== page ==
15 April 1994 Self-tracking of human motion for virtual reality systems
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Present tracking schemes for virtual reality position sensing have a variety of features that make their use in applications such as large classrooms or remote locations difficult. A more natural tracking method would be a lightweight, low cost, and accurate inertial tracking system. Some commercial inertial systems are discussed. As a low cost alternative, a mouse based head self-tracker has been built at North Carolina State University. Its design and operational ideas are being extended to build a less cumbersome head tracker based on the rotational axes.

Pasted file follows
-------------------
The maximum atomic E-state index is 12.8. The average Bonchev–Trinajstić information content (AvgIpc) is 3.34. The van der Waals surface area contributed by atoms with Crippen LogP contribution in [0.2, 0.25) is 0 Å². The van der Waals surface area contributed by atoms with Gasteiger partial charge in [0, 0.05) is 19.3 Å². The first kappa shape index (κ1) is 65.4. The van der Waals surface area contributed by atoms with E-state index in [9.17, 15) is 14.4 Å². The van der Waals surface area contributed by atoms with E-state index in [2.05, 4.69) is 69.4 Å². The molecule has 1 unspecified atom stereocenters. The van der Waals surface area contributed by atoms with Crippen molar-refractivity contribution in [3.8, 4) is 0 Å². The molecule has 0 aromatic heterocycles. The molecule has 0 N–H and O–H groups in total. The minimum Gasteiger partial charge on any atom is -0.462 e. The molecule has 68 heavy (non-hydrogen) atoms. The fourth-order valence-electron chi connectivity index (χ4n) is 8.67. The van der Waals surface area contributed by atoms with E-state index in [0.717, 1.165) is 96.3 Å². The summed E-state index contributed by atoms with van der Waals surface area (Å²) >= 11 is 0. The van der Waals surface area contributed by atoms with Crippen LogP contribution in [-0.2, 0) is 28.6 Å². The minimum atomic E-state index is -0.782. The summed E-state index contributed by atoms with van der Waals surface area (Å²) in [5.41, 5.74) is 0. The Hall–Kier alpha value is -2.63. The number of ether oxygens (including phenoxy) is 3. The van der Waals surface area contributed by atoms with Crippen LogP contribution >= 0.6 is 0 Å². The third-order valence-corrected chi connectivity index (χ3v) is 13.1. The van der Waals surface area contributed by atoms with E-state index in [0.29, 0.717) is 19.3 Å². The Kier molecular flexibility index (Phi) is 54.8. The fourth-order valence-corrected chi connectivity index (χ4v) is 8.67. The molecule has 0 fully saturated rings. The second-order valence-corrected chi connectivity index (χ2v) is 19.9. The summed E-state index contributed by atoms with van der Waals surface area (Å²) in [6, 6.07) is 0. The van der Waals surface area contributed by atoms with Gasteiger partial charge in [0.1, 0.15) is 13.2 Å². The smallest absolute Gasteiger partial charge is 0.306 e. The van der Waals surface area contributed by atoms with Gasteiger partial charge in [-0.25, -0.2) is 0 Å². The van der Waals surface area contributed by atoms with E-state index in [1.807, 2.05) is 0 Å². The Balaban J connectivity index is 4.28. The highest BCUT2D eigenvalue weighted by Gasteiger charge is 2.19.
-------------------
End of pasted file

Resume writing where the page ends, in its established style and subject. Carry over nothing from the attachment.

© (1994) COPYRIGHT Society of Photo-Optical Instrumentation Engineers (SPIE). Downloading of the abstract is permitted for personal use only.
Dorothy Strickland, Dorothy Strickland, Avni Patel, Avni Patel, Charles Stovall, Charles Stovall, Jay Palmer, Jay Palmer, David F. McAllister, David F. McAllister, } "Self-tracking of human motion for virtual reality systems", Proc. SPIE 2177, Stereoscopic Displays and Virtual Reality Systems, (15 April 1994); doi: 10.1117/12.173884; https://doi.org/10.1117/12.173884


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